|Publication number||US4819727 A|
|Application number||US 06/887,687|
|Publication date||Apr 11, 1989|
|Filing date||Jul 21, 1986|
|Priority date||Jul 21, 1986|
|Publication number||06887687, 887687, US 4819727 A, US 4819727A, US-A-4819727, US4819727 A, US4819727A|
|Inventors||Alfred R. Jennings, Jr.|
|Original Assignee||Mobil Oil Corporation|
|Export Citation||BiBTeX, EndNote, RefMan|
|Patent Citations (21), Referenced by (17), Classifications (9), Legal Events (6)|
|External Links: USPTO, USPTO Assignment, Espacenet|
This invention is directed to a method for minimizing formation damage when a well is "killed" and production is suspended.
When productive intervals are completed in exploratory wells, it is common practice to "suspend" wells for a period of time to allow construction of pipelines and gathering facilities in conjunction with field development. In remote locations (offshore, e.g.), it may even be necessary to plug and abandon zones found productive until development wells can be drilled.
In many cases, it is not known how long a well may be suspended. Therefore, thorough measures are taken to isolate the productive interval from the surface. For example, following a flow test of the zone indicating productively at commercial rates, the zone will be "killed" with completion fluid, a bridge plug set above the perforated interval, and a cement plug placed on top of the bridge plug. Two or three additional bridge plug/cement plug combinations may be placed above the interval to insure zone isolation during suspension.
When the suspended well is re-entered to open the interval to production, the plugs must be drilled out. Frequently this results in substantial loss of drilling fluid to the zone. This is especially true if the zone was stimulated (fracturing or acidizing, e.g.) as part of the initial well test program. Once the plugs are drilled out, the zone is opened to production, usually at a lower rate than the initial test rate because of damage which occurred during re-entry.
Therefore, what is needed is a method which will allow a producing well to be "killed" and suspended without causing undue formation damage. Utilization of said method would result in maintaining the producing rate near that initially determined. Well re-entry costs would be reduced, and formation damage minimized.
This invention is directed to a method for "killing" and suspending oil and/or gas production in a well which results in a reduction in formation damage. In the practice of this method, a pumpable solidifiable gel mixture is placed into the wellbore substantially at the formation's productive interval. Subsequently, the gel mixture solidifies after entering said productive interval of the formation while causing a solid gel plug to form in the wellbore substantially in the area of the wellbore's productive interval. Said solidified gel mixture within the formation and the wellbore is sufficient to withstand environmental conditions in the formation depths, including pressures. As a result of the solidified gel mixture in the formation and gel plug within the wellbore, hydrocarbonaceous fluids including oil, gases, and mixtures thereof cease to flow from the formation into said wellbore, thus "killing" the well.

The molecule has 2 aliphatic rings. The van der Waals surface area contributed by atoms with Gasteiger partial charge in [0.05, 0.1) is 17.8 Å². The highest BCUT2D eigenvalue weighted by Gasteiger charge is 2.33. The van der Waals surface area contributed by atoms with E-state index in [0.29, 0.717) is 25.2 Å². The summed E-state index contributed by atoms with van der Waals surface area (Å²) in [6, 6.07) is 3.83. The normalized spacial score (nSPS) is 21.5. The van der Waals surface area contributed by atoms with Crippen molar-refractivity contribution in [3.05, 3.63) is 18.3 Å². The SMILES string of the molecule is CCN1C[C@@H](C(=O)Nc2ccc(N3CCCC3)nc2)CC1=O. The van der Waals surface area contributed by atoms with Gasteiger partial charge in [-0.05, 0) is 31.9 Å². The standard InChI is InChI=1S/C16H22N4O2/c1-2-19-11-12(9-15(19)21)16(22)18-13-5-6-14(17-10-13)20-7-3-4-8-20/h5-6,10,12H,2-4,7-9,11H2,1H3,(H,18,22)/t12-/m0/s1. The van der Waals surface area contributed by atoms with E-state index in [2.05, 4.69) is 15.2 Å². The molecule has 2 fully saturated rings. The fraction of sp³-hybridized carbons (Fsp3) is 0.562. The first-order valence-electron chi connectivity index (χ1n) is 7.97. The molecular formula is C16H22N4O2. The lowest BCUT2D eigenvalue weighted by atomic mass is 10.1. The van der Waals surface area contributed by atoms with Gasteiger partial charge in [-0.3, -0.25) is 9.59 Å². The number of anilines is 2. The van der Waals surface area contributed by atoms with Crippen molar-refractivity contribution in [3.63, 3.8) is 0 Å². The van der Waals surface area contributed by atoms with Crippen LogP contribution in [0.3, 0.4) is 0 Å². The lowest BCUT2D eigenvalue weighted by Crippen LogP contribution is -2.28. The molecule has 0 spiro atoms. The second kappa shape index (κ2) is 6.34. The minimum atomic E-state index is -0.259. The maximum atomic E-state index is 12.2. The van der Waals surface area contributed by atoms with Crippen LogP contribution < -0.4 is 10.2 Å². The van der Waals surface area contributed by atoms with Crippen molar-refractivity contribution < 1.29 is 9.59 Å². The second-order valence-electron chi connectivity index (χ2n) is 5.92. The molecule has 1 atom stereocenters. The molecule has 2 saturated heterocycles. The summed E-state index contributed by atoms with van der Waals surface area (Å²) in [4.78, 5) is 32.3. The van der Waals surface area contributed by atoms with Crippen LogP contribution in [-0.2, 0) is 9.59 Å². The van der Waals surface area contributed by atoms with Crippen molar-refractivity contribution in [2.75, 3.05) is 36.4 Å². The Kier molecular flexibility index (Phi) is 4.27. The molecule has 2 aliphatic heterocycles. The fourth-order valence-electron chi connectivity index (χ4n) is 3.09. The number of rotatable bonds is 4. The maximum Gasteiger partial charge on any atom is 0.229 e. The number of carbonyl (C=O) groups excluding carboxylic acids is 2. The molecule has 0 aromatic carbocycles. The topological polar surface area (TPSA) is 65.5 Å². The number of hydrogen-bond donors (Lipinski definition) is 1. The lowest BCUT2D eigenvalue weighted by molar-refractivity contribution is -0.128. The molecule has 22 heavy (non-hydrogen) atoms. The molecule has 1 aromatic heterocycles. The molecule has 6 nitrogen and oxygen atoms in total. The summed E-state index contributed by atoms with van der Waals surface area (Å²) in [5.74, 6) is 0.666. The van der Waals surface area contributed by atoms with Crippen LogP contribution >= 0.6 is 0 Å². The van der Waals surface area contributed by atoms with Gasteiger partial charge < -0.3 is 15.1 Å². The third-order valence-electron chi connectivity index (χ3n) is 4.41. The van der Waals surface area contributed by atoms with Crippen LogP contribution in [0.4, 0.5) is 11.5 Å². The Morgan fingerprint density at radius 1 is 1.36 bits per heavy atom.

Thereafter, the depth of the top of the solid gel plug is determined so that a desired amount of light (low density) concrete can be placed over said gel plug. Next, a desired amount of a light concrete is placed over said gel plug in an amount sufficient to suspend the production of hydrocarbonaceous fluids from said formation to the surface.
It is therefore an object of this invention to eliminate the need for a kill or completion fluid when "killing" a well.
It is another object of this invention to eliminate the need for a bridge plug when well production is suspended.
It is yet another object of this invention to minimize formation damage resultant from loss of drilling fluid which in prior art methods often entered the productive interval of a formation thereby decreasing the formation's permeability.
It is a yet further object of this invention to reduce well re-entry cost upon termination of the well suspension period.
It is a still yet further object of this invention to maintain the production rate substantially near the initial production rate upon termination of the well suspension period.
FIG. 1 is schematic representation of a prior art method for "killing" and suspending oil production in a well.
FIG. 2 is schematic representation of the method which is disclosed herein.
When "killing" a productive interval of a well, as shown in FIG. 1, a kill fluid 14 is generally injected in wellbore 12. Said kill fluid enters formation 10 via perforations 16 causing a "drowning" of the productive interval in formation 10. Thereafter, a bridge plug 18, which is generally of a metallic construction, is caused to bind securely against wellbore 12. Once bridge plug 18 is securely bound, a cement plug 20 is placed on top of the bridge plug and hardens causing the productive interval of wellbore 12 to be closed to the surface and thereby suspend oil production into said wellbore. To more effectively secure the productive interval against oil production, multiple cement plug/bridge plug combinations can be utilized in wellbore 12 as is shown in FIG. 1.